Slow start but amazingly strong finish. Worth the read!


This book was awarded the Pulitzer Prize in 1927. Not your run-of-the-mill novel but seemingly of its time. I found it entertaining and engaging.


** spoiler alert ** One of the most interesting observations from the book is that a civilization is in decay when its members live vicariously through others rather than experiencing life.Contains spoiler****An old New England family that no longer carries its own blood and is name only, but manages to survive through generations by clinging to the image of the ideals of the Puritans. Olivia, who married in to the family because it offered her the stability and respectability she craved as a child, must sacrifice her passion and adventure, on her 40th birthday no less, because she has become molded into the family ideal. She carries on what the family is no longer capable of achieving.

Joyce Lagow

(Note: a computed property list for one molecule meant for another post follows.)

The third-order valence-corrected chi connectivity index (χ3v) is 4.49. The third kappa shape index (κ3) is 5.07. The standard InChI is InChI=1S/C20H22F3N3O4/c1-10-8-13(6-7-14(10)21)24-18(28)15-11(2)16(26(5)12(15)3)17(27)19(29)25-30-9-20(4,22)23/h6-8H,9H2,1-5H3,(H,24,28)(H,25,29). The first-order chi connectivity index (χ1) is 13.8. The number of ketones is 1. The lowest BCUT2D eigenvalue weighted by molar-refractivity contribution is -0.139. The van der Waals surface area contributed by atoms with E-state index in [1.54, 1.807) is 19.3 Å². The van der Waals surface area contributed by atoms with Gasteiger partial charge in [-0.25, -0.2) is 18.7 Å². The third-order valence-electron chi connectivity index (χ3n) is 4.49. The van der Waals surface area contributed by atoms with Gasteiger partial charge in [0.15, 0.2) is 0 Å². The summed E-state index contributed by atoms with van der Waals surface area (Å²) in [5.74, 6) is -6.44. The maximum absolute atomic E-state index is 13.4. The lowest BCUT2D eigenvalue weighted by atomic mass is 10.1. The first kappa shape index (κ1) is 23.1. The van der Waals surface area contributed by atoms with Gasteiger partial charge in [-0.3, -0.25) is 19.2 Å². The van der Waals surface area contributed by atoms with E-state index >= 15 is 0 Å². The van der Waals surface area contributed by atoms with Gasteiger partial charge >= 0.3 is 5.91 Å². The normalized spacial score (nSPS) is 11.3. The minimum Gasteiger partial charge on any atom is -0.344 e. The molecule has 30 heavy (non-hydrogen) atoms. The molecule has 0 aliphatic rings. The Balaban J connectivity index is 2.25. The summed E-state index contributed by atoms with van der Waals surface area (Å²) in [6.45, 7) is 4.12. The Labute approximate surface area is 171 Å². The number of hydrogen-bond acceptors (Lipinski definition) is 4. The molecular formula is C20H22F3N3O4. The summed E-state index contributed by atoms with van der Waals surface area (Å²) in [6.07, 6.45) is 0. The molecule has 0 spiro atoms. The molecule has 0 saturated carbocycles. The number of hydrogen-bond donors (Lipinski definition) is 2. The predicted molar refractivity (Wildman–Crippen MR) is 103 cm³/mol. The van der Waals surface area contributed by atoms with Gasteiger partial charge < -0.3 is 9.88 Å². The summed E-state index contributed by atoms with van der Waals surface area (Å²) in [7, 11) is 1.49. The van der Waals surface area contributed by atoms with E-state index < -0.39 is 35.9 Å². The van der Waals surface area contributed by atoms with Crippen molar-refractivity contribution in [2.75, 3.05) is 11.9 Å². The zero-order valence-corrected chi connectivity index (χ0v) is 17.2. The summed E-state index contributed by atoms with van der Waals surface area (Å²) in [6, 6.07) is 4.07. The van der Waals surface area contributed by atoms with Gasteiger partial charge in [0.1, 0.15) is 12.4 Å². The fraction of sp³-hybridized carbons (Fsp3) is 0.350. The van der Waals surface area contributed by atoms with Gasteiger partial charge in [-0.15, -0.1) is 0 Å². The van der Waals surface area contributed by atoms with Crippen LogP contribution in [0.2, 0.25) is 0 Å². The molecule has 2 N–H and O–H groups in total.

Pulitzer Prize winner for 1927.[return][return]Durham, Massachusetts, is an outpost for the old, wealthy families of Boston, such as the Pentlands, who live in a mansion of the same name. The story recounts the lives of the Pentlands in post World War I Durham during late summer and early fall, mostly from the point of view of Olivia, the 40 year old wife of Anson Pentland.There are unwelcome changes to the neighborhood and to the lives of the Pentlands, coming in the form of Sabine Callender, sister of Anson, who is the � black sheep� of the family, returning to Pentlands after a scandalous 20 year absence and in Michael O� Hara, a self-made Irishman who has risen to wealth and political prominence--but who is definitely not socially acceptable. Tragedies interrupt the placid existence at Pentlands, as the different generations of Pentlands react to these events in their own ways.[return][return]The book has no real plot as such but rather it is an examination of the lives of the very rich who claim distinction through family during the early 20th century. The result is an indictment of meaningless lives, where people of all but the latest generation exist rather than live. Contrasted with these desiccated survivors of an old New England family is the vitality of O� Hare, an upstart, a � shanty Irish� , who does not have the purity of blood to sully the Pentland name.[return][return]Women are the main protagonists: besides Olivia, there is Aunt Cassie, who is the arbiter of the family morals and � standards;� Sabine, who hates everything her family stands for and longs to destroy them; and Sybil, Olivia� s daughter, who symbolizes the hope of escape from the stultifying existence of Pentland expectations. These and other characters, however, with the exception of Olivia, are caricatures, one-dimensional, in Bromfield� s remorseless attack on upper-class lives. Everyone is a stereotype, although a well-drawn stereotype.[return][return]Bromfield� s use of language is stunning. His prose drifts, ephemeral, insubstantial--just like the lives of the Pentlands. Olivia speaks repeatedly of living in an � enchantment� that numbs her life. The landscape around Durham is without color, as are the Pentlands.[return][return]While brilliantly written, in the end I found the book unsatisfying. It was just too much of meaninglessness, endlessly repeated, with the characters insufficiently complex to sustain my interest. In the end, they all behave predictably, from Old John Pentland, the patriarch, down to Sybil. This may have been Bromfield� s intent, to draw characters so devoid of life in order to rip away any pretense of glamor surrounding the Old Rich, and it may have been novel during the Roaring Twenties, but in today� s cynical world, the book doesn� t hold up. But as an example of near-perfect writing, where the author totally bends his prose to his intent, Early Autumn is hard to match.